Getting To Know Stats: Baserunning

Cincinnati Reds v. Toronto Blue Jays

By Darren Helley

Big hitters drive in the runs; Baserunners are the runs. A vital aspect of the game that has lacked statistical depth is baserunning. A lost art that can be as valuable to scoring runs as the batter at the plate, baserunning is a far dense spectrum of baseball beyond the immediate idea of it being simply about the stolen bases.

Run Scoring Percentage: Simply put, the percentage of times a baserunner eventually scores a run. This statistic combines various aspects of baserunning, such as stolen bases, taking extra bases and production as a pinch runner.

RS% = (R – HR) / (H + HBP + BB – HR + G_pr)

As the equation shows, Home Runs are eliminated from the formula due to that outcome involves no live baserunning, for you can’t get thrown or tagged out whilst running the bases if you’ve just hit a home run. Beyond this, all outcomes that result in a player being on base construct the formula.

It’s very important to note that RS% is solely based on how many times a player runs the bases and scores a run to how many times he is on base. This means that factors such as Stolen Bases and Taking Extra Bases don’t factor into determining RS%, but simply influence it in a logistical standpoint. Advancing bases at a higher acceleration (i.e. stealing bases) will undoubtedly position the baserunner in more situations where he is in scoring position, thus increasing his possibilities of scoring a run.

Stolen Base Percentage: The poster-child statistic of baserunning and the measure of a player’s speed, stolen bases is the emphatic and thrilling method in advancing the bases as a baserunner. The equation is very straight forward, for it is the amount of Stolen Bases divided by the aggregate figure of Stolen Bases and Caught Stealing (SB / (SB + CS)). Stolen bases as a statistical entity can be very dense and can be broken down into analysing strengths and weaknesses of a baserunner while attempting to steal. In addition, it focuses on the control of a player’s speed and aggression whilst stealing. Stolen bases can be a huge gamble given the circumstances of the game; players with a higher SB% will far out-value those whom have a high SB total but a lower percentage.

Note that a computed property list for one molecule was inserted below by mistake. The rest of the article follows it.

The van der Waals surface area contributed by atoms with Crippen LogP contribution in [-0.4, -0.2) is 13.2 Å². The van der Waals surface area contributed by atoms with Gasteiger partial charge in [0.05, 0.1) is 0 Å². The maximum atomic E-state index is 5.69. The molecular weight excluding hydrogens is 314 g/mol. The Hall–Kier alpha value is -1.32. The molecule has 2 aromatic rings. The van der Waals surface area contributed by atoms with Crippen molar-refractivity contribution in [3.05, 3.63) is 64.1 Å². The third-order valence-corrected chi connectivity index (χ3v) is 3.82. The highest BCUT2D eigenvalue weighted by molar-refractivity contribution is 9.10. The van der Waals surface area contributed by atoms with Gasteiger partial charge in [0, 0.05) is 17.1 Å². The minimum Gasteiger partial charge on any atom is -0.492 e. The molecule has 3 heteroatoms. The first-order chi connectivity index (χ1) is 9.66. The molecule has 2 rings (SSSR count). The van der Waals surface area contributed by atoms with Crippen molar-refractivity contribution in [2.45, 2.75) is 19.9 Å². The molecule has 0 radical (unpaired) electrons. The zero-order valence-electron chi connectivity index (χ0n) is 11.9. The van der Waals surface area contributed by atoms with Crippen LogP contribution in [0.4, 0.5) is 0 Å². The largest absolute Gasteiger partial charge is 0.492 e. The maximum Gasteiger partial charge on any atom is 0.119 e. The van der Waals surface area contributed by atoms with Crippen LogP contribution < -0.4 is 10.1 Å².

You can isolate the totals of a particular base that a baserunner steals (i.e SB2, stealing second base; CS3, caught stealing for third base). Beyond that, Pickoffs can also be a viewpoint towards a baserunner’s technique, discipline and alertness towards where the baseball is. Pickoffs occur on the mound and executed by the pitcher in attempts to catch the baserunner off guard on his respective base.

Extra Bases Taken Percentage: The percentage of times in which a baserunner advances more than one base on a single and two bases on a double. By that, we mean how often a player can extend his hit onto the next base and place himself in a greater position to score a run (i.e. turning a single into a double).

That fatal decision of whether to take that next base after getting a base hit. Taking the extra base is influenced a lot by the location of the ball in play and reflects a hitter’s awareness of where he has hit the ball and the ability to transition into a baserunner within a heartbeat. Obtaining a high EBT% will showcase the ideal combination of contact hitting and effective baserunning. Like with Stolen Bases, taking the extra base is a gamble as a baserunner. In a very short time frame, one must anticipate where the ball will end up once he makes his turn and advances, as well as taking into account the distance of the ball and who exactly will be attempting to kill him by throwing him out on the next base.

Outs on Base: Of all the risk-reward statistics covered, we end or baserunning statistics edition on such that reflects that drawbacks of gambling as a baserunner: outs. Being out as a baserunner is a costly error on the player’s part, one that can deflate the team’s bench and smother out a potential rally on offense. Scenarios in which an OOB occurs can vary from being tagged up between the bases; attempting to advance a base and thrown out, or being ‘doubled off’ (i.e. the second out on a double play) whilst being on base. Situations such as Pickoffs and Caught Stealing do not apply to Outs on Base, for the statistic reveals the amount of unforced errors on the part of the baserunner.

Up next: our final addition to this miniature series where we dive into the statistics surrounding Player Value.

You can find Darren on twitter @DarrenHelley and join in the conversation @CTBPod


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